Indiana Dunes Pavilion Plans Need Federal Historic Review
Commercial Makeover of Historic Pavilion Merits Public Airing and Comment
Washington, DC — Plans to add terraces, balconies, and a rooftop bar to the Indiana Dunes State Park Pavilion may violate the National Historic Preservation Act, according to a complaint filed today by Public Employees for Environmental Responsibility (PEER) and Dunes Action. The groups are asking for a formal review to examine whether extensive commercial modifications will damage the historic character of the nearly 90-year-old Pavilion, on the shores of Lake Michigan.
“The public has never had the opportunity to learn precisely what changes are planned for the Pavilion, let alone to comment on them,” said Norman Hellmers of Dunes Action, who is awaiting responses to requests for records from the Indiana Department of Natural Resources. “The DNR is acting more like a silent business partner than a public agency charged with protecting our state park.”
The groups are asking the national Advisory Council on Historic Preservation and the Indiana State Historic Preservation Officer to undertake a formal consultation on the project, including public notice and opportunities for comments. The law addresses impacts to the physical building itself as well as its visual integrity. The Pavilion is eligible for the National Register of Historic Places.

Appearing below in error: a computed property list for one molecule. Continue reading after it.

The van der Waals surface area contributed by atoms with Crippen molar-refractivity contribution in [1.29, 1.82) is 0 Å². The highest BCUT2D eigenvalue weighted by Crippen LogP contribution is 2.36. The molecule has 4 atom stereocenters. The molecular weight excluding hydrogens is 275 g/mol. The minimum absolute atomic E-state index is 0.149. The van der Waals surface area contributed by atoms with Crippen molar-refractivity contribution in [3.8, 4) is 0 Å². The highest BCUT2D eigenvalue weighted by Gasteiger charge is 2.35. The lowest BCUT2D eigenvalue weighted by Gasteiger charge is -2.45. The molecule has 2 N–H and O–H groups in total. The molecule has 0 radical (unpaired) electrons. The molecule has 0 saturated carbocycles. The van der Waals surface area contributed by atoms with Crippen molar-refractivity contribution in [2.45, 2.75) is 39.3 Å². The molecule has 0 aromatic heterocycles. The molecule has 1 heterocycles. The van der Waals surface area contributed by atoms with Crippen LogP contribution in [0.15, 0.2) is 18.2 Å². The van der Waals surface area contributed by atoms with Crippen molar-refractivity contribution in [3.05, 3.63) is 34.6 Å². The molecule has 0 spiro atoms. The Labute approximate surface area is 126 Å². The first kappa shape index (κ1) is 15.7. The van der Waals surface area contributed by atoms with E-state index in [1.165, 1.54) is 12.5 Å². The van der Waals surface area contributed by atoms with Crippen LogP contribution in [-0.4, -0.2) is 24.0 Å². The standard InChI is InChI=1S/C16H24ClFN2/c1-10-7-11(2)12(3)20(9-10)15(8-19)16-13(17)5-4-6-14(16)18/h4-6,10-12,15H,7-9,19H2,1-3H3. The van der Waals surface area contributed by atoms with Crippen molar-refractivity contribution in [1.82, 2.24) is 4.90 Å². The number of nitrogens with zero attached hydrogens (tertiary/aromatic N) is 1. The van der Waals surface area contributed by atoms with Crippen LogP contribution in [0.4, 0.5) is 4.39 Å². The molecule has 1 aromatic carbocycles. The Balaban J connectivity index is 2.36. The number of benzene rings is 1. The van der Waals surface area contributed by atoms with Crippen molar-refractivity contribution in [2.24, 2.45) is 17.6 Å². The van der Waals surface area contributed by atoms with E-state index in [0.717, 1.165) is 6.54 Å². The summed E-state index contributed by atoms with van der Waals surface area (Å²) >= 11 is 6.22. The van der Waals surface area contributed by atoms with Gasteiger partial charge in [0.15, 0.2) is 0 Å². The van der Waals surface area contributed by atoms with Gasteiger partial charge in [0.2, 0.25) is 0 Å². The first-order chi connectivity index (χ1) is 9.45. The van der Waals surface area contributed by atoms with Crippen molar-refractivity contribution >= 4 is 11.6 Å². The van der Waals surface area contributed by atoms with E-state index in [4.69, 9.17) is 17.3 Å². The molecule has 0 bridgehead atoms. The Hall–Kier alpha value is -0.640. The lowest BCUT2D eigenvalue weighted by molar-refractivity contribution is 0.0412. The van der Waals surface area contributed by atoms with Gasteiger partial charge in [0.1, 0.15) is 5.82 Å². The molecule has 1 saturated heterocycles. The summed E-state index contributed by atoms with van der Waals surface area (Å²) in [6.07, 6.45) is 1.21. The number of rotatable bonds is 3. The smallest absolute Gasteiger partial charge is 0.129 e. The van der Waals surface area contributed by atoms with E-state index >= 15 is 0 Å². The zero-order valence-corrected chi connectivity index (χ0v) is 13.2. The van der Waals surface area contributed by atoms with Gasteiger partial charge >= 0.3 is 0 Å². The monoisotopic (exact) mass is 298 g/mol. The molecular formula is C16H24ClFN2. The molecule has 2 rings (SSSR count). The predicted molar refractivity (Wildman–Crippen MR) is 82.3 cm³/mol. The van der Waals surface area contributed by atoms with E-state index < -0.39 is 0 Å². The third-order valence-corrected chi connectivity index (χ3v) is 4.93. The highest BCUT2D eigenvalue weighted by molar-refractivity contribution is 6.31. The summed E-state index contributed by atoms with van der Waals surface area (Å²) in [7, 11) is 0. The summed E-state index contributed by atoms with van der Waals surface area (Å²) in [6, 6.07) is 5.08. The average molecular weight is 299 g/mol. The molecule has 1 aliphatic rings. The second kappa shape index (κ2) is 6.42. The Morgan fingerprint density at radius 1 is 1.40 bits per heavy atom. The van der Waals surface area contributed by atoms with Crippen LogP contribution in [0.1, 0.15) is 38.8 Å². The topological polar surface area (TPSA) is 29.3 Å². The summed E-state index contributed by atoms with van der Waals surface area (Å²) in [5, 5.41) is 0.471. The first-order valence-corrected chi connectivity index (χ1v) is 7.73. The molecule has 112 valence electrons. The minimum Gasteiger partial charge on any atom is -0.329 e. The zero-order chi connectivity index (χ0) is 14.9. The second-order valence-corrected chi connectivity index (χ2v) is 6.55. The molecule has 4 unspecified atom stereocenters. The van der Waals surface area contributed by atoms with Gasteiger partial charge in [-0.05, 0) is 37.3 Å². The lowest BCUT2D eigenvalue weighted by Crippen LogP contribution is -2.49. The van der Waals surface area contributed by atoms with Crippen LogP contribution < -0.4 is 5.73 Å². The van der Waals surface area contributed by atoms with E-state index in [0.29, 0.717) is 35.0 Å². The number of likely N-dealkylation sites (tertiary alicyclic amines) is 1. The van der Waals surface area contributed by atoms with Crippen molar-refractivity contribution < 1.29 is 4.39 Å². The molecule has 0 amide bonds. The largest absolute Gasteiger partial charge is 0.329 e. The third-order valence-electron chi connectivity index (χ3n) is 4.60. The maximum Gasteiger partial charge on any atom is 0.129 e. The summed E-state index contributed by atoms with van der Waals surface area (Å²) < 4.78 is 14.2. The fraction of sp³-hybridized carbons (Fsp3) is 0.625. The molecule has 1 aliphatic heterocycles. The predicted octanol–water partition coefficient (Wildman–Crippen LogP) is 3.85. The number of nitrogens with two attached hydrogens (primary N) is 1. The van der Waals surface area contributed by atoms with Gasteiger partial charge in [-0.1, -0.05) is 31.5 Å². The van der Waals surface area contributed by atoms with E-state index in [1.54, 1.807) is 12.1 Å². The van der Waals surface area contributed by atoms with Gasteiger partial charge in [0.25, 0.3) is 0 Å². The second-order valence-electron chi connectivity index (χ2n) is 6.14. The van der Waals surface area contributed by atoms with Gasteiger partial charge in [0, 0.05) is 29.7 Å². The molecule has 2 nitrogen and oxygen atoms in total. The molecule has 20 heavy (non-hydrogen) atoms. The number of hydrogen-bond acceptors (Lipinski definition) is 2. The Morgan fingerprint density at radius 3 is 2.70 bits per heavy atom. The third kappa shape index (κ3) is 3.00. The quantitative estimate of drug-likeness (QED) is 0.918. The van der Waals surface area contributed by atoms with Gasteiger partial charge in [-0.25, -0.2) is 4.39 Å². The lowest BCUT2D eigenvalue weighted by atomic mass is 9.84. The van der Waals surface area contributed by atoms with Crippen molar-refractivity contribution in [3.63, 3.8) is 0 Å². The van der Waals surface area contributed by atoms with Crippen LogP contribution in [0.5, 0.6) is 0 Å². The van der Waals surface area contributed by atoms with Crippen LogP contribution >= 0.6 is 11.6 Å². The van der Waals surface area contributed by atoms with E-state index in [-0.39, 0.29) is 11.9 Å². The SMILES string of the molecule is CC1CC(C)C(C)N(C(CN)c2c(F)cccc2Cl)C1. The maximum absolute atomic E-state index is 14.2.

Press accounts and available documents describe plans to install an 1800-square-foot rooftop bar with seating for as many as 200; two balconies on the second floor of the north (Lake Michigan) side; and, outdoor dining terraces beneath the balconies. All of these would be visually jarring additions to the old Pavilion. There is also a proposal for a banquet and conference center to be built adjoining the Pavilion. Over 10,000 people have signed petitions in opposition to these plans.
Because Indiana Dunes State Park and its Pavilion were developed with grants from the federal Land and Water Conservation Fund (LWCF), the National Park Service (NPS) must ensure that the property meets LWCF requirements, including that it not be converted to uses other than public outdoor recreation.
In a letter dated September 20, 2017, an NPS official wrote PEER that the NPS had determined that the uses of the Pavilion as described by the DNR complied with the LWCF, and therefore “work on the pavilion can proceed.” The NPS admitted it “had not seen any documentation” about planned uses but appears to have given its sign-off for Pavilion reconstruction.
“The central concern is that the Pavilion will be turned into an unsightly, garishly lit, loud, commercial complex, destroying both its historical character and its charm,” stated PEER Executive Director Jeff Ruch. “Both the taxpayers of Indiana and the entire U.S. want to see that our shared public investment in this treasured place is not trashed.”